IEDC President Jeff Finkle:
Place management and place branding are an essential part of creating places where people want to invest, work and live, but you have to ensure a quality product to begin with. Place is very important, but so is capacity, in regard to talent, infrastructure, entrepreneurial capacity, and many other aspects. Economic developers play a key role in identifying and filling those gaps.
Noteworthy also the point made by London-based brand specialist Jeremy Hildreth, for whom “economic development and well-being of the citizenry are the primary justifications for local authorities to pay any heed at all to their place’s image.”
When we look at most places in the United States, we have them at the top of mind because they either have an incredible landmark or economic vitality. When I say Yosemite, Grand Canyon, The Redwoods you know them by their environmental aspect. If I say New York City, Dallas, Las Vegas, you know them because of the strength of their economy. Those cities are known because of the jobs and wealth being created there.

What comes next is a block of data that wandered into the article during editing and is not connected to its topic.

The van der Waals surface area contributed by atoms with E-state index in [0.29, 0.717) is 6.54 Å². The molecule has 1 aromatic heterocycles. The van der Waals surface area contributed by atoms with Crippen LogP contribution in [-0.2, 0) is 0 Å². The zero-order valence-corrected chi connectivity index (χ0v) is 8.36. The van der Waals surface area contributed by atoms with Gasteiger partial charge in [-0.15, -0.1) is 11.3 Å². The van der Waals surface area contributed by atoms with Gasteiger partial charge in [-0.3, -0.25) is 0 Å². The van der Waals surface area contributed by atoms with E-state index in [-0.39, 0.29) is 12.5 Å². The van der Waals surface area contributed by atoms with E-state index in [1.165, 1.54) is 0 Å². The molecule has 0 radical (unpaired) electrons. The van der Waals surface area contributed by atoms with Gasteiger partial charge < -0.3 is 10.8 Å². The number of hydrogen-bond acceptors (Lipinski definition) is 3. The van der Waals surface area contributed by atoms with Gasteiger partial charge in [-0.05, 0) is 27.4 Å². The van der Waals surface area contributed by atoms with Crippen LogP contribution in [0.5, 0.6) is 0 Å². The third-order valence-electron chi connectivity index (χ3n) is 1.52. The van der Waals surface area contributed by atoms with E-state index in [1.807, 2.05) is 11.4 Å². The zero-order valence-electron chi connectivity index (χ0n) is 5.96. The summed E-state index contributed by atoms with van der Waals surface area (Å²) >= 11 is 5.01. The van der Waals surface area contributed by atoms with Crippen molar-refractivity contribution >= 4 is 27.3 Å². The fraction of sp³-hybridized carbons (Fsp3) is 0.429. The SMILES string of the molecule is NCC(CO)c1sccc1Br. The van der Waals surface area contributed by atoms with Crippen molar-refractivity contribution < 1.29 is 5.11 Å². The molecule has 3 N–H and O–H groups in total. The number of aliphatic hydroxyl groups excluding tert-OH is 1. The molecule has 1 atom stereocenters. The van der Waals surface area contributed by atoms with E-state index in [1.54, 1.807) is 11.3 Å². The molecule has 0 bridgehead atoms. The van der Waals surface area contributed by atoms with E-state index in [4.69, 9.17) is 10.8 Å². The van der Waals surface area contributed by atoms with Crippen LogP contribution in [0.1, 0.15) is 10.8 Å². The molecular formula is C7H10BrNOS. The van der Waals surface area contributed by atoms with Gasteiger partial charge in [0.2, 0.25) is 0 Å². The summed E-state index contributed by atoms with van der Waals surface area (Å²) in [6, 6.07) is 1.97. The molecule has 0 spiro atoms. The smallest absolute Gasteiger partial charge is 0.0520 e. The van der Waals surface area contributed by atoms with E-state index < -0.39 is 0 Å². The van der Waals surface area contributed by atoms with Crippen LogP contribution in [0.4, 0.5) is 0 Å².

The economic vitality of a city then creates a capacity in the system for great civic programs to move in, to bring in amazing people, for great churches and organizations to thrive; but before any of that can fall into place you must start with good jobs.
Without great jobs and a strong economy we simply cannot create place branding, we do not have the capacity or the resources. Economic development is the foundational element of place branding.
Latest economic development insights and examples:
Many of our insights, stories and examples have to do with economic development. If you’d like to explore the topic further, we invite you to browse through our collection of articles on economic development. Latest posts:
Economic development resources:
The International Economic Development Council (IEDC) is an excellent source for latest economic development news and thinking. We recently signed a strategic partnership agreement with the IEDC, through which we will be able to dig deeper into the world of economic development, and its links to place branding practice.